Portugal is a coastal state in the southwestern region of Europe in the eastern section of the Iberian Peninsula. The territory of the nation also includes several archipelagos in the Atlantic Ocean while Spain and the Strait of Gibraltar are among the states and features that border Portugal. Regarding area, Portugal occupies an area of about 35,560 square miles. 35,320 square miles of the total area is land while the remaining 240 square miles is water.
The nation, like all other nations, has a number of natural resources that it relies on for trade with other nations and economic development. With increased trade and development, the economy of Portugal has been on the rise steadily since 2014, which has also translated into reduced rates of unemployment. Some of the previously mentioned natural resources include fish, hydroelectric power, forests, arable land, lithium, marble tin, uranium, and tungsten.
Natural Resources of Portugal
Fishing is one of the major natural resources of Portugal. Consequently, it is a sector that the government has worked hard to ensure that it is wide and diversified as it is a major source of employment.
The fishing vessels used by the fishermen can be classified according to the areas they operate. There are some which operate locally, others are coastal, while there are also long-range vessels that fish in the deep seas. As of 2004, the local fishing vessels accounted for a massive 87% of the entire fishing fleet. Of the total weight of fish caught in Portugal, the local fleet accounts for about 8% of the gross registered tonnage (GRT). These smaller vessels employ methods such as hooks, nets, traps, and other simple methods of fishing.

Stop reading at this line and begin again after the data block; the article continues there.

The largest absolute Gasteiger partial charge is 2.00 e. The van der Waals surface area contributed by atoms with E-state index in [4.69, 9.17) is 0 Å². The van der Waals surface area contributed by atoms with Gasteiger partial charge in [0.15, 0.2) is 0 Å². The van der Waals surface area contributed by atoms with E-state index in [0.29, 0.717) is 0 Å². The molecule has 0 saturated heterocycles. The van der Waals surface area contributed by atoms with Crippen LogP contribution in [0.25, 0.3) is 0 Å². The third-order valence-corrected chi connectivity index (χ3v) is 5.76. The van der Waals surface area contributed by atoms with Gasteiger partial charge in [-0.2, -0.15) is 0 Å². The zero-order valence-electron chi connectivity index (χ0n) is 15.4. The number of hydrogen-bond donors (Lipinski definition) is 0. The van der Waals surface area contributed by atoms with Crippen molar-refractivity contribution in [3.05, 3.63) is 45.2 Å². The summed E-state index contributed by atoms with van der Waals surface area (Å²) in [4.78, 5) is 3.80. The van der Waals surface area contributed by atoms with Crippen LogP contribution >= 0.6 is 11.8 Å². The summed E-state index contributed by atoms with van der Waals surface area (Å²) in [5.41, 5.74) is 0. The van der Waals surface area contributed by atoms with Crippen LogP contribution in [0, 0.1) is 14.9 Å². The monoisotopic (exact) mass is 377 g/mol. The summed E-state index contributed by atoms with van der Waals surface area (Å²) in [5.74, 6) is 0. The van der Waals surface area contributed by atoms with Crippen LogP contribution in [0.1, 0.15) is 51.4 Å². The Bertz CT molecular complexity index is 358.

Naturally, the smaller sizes of these boats and the relatively simpler fishing methods do not amount to a lot of output but they are still a source of livelihood for a lot of people. These small boats catch fish species of high commercial value including hake, black scabbardfish, pouting, octopus, anglerfish, and other species. Aside from these species, the extremely effective purse seine fishing method catches a high number of sardines.
The coastal fishing fleet accounts for the remaining 13% of the sea vessels. However, despite the smaller number, the larger sizes of individual vessels and advanced fishing techniques means that these vessels have a higher GRT (93%) compared to the smaller vessels. The vessels are equipped to operate in seas away from the coast and have the ability to venture beyond the nation’s Exclusive Economic Zone.
The fishing methods employed by these larger vessels include purse seine, trawling, and polyvalent techniques. Trawlers target fish species on the mainland shelf such as blue whiting, crustaceans, horse mackerel, and octopus. The crustaceans targeted include the likes of red shrimp, deepwater rose shrimp, and Norway lobster.
Overall, the data from 2004 shows that sardines accounted for the highest percentage (37%) of the total landings by weight. Other high contributors by weight include mackerel (9%) and horse mackerel (8%). Molluscs accounted for the highest contribution (22%) of the total landings by value with sardines accounting for 13%.